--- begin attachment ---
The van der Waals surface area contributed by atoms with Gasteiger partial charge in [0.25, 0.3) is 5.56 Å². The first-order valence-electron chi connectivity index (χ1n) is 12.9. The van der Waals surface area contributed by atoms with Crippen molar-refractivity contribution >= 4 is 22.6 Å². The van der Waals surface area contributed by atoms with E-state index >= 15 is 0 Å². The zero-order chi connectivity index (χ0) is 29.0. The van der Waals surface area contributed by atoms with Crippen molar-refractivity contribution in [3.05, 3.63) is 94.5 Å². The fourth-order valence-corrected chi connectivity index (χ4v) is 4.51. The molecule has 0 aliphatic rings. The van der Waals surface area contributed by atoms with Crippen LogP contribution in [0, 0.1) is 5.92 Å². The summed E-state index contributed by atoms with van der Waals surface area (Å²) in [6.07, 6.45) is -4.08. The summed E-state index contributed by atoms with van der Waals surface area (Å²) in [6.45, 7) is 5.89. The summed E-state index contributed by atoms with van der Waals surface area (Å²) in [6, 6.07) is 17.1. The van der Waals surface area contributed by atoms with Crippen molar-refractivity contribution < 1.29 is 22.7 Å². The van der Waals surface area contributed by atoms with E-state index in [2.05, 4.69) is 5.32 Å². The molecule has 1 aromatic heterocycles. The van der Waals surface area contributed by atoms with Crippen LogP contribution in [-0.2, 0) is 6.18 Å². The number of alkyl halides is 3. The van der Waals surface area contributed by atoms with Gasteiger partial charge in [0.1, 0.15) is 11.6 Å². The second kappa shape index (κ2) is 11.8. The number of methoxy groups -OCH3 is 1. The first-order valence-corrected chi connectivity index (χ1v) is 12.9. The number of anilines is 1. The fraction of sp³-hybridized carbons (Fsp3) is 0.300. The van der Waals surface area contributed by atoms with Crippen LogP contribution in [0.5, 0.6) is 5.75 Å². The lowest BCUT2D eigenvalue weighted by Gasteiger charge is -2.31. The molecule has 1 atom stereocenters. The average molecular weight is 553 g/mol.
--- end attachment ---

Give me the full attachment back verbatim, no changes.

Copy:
The van der Waals surface area contributed by atoms with Gasteiger partial charge in [0.25, 0.3) is 5.56 Å². The first-order valence-electron chi connectivity index (χ1n) is 12.9. The van der Waals surface area contributed by atoms with Crippen molar-refractivity contribution >= 4 is 22.6 Å². The van der Waals surface area contributed by atoms with E-state index >= 15 is 0 Å². The zero-order chi connectivity index (χ0) is 29.0. The van der Waals surface area contributed by atoms with Crippen molar-refractivity contribution in [3.05, 3.63) is 94.5 Å². The fourth-order valence-corrected chi connectivity index (χ4v) is 4.51. The molecule has 0 aliphatic rings. The van der Waals surface area contributed by atoms with Crippen LogP contribution in [0, 0.1) is 5.92 Å². The summed E-state index contributed by atoms with van der Waals surface area (Å²) in [6.07, 6.45) is -4.08. The summed E-state index contributed by atoms with van der Waals surface area (Å²) in [6.45, 7) is 5.89. The summed E-state index contributed by atoms with van der Waals surface area (Å²) in [6, 6.07) is 17.1. The van der Waals surface area contributed by atoms with Crippen molar-refractivity contribution < 1.29 is 22.7 Å². The van der Waals surface area contributed by atoms with E-state index in [2.05, 4.69) is 5.32 Å². The molecule has 1 aromatic heterocycles. The van der Waals surface area contributed by atoms with Crippen LogP contribution in [-0.2, 0) is 6.18 Å². The number of alkyl halides is 3. The van der Waals surface area contributed by atoms with Gasteiger partial charge in [0.1, 0.15) is 11.6 Å². The second kappa shape index (κ2) is 11.8. The number of methoxy groups -OCH3 is 1. The first-order valence-corrected chi connectivity index (χ1v) is 12.9. The number of anilines is 1. The fraction of sp³-hybridized carbons (Fsp3) is 0.300. The van der Waals surface area contributed by atoms with Crippen LogP contribution in [0.5, 0.6) is 5.75 Å². The lowest BCUT2D eigenvalue weighted by Gasteiger charge is -2.31. The molecule has 1 atom stereocenters. The average molecular weight is 553 g/mol.